Small, early-stage businesses don’t generate income, right? Well, that might be true as a rule; paying dividends to shareholders is not a priority for most companies as they develop. But venture-capital trusts (VCTs), which invest in such companies, offer some remarkably generous yields. And that makes them the investment vehicle of choice for many pension savers.
VCTs paid out £556m in dividends over the year to the end of March, almost two-thirds more than in the previous 12-month period. This bumper distribution is all the more welcome as there is no income tax to pay on VCTs’ dividends.
Launched almost 30 years ago, VCTs offer investors generous tax breaks in return for providing funding for small and immature businesses. VCT managers build portfolios of investments in these businesses to spread risk, but each investee company must be worth no more than £15m, have no more than 250 employees, and be no more than seven years old.
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VCTs: high risk, high reward
These are higher-risk holdings. Such businesses can – and regularly do – fail. But tax benefits provide some protection: not only do the dividends incur no levy, but profits on VCTs are also free of capital-gains tax. In addition, investors get 30% upfront income-tax relief: you can put up to £200,000 into VCTs each tax year, but that maximum investment would cost you only £140,000.
Compare this with private pension saving, where your annual contributions are capped at £40,000 each year. Moreover, there is a lifetime allowance to worry about with pension plans: tax charges kick in once your total savings exceed £1,073,000, including any investment growth. The fact that this allowance has been frozen until at least 2026 means more savers will be caught out. This is why VCTs are now attracting so much attention from pension savers, and not just those who are in the accumulation phase of planning for retirement, where the focus is on building as large a pot as possible. Because many VCTs pay decent dividends, they can be useful at the decumulation stage too, when you’re drawing down money from your savings.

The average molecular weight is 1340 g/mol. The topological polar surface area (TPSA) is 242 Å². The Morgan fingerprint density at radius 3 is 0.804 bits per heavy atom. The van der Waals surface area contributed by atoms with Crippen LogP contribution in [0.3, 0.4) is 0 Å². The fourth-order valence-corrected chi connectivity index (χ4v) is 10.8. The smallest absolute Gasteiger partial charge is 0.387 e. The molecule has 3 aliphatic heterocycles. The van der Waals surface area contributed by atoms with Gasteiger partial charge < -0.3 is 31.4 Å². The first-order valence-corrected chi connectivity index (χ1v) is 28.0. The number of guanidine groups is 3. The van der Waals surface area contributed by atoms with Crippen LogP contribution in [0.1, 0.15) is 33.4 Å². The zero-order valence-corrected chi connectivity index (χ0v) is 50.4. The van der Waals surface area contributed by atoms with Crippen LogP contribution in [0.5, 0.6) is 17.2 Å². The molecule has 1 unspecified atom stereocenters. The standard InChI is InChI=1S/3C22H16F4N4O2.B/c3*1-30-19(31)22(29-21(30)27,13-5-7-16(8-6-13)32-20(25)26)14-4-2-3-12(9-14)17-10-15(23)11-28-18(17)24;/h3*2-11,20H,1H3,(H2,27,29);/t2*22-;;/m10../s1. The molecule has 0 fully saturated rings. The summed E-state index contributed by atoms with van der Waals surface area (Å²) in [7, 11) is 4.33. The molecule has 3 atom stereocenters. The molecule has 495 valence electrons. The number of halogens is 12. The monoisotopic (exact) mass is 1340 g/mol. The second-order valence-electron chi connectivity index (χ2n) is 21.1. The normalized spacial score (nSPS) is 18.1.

But how do VCTs manage to pay out so much when the early-stage companies they invest in rarely pay any dividends at all? The trick here lies in the way VCT managers structure their support for investee companies. Very often, the investment they make is partly in the form of loan finance, rather than entirely in shares in the business. The investee company’s repayments of this money provide an income stream for the VCT.
This structure comes with the added benefit that lenders to businesses rank ahead of shareholders if the company fails; they have an earlier call on its assets, so this is a less risky type of transaction. But the real advantage here is to turn what would conventionally be an investment orientated towards long-term capital growth into a generator of regular income.
Many VCT managers are now aiming to deliver a yield of around 5% a year – worth 7% if you’re a higher-rate taxpayer – which is why dividends have climbed so steeply in recent times. Pension savers will need to choose carefully, and independent financial advice may prove valuable. VCTs come in many forms, with very different risk profiles and underlying investments. You also need the right fund for your situation. A VCT focused on generating as much yield as possible might not be right if you are still in the accumulation phase of saving. Still, the sector now offers attractive opportunities for both income and capital gains – and for those worried about pension allowances, it has extra potential when it comes to tax efficiency.
David Prosser is a regular MoneyWeek columnist, writing on small business and entrepreneurship, as well as pensions and other forms of tax-efficient savings and investments. David has been a financial journalist for almost 30 years, specialising initially in personal finance, and then in broader business coverage. He has worked for national newspaper groups including The Financial Times, The Guardian and Observer, Express Newspapers and, most recently, The Independent, where he served for more than three years as business editor.
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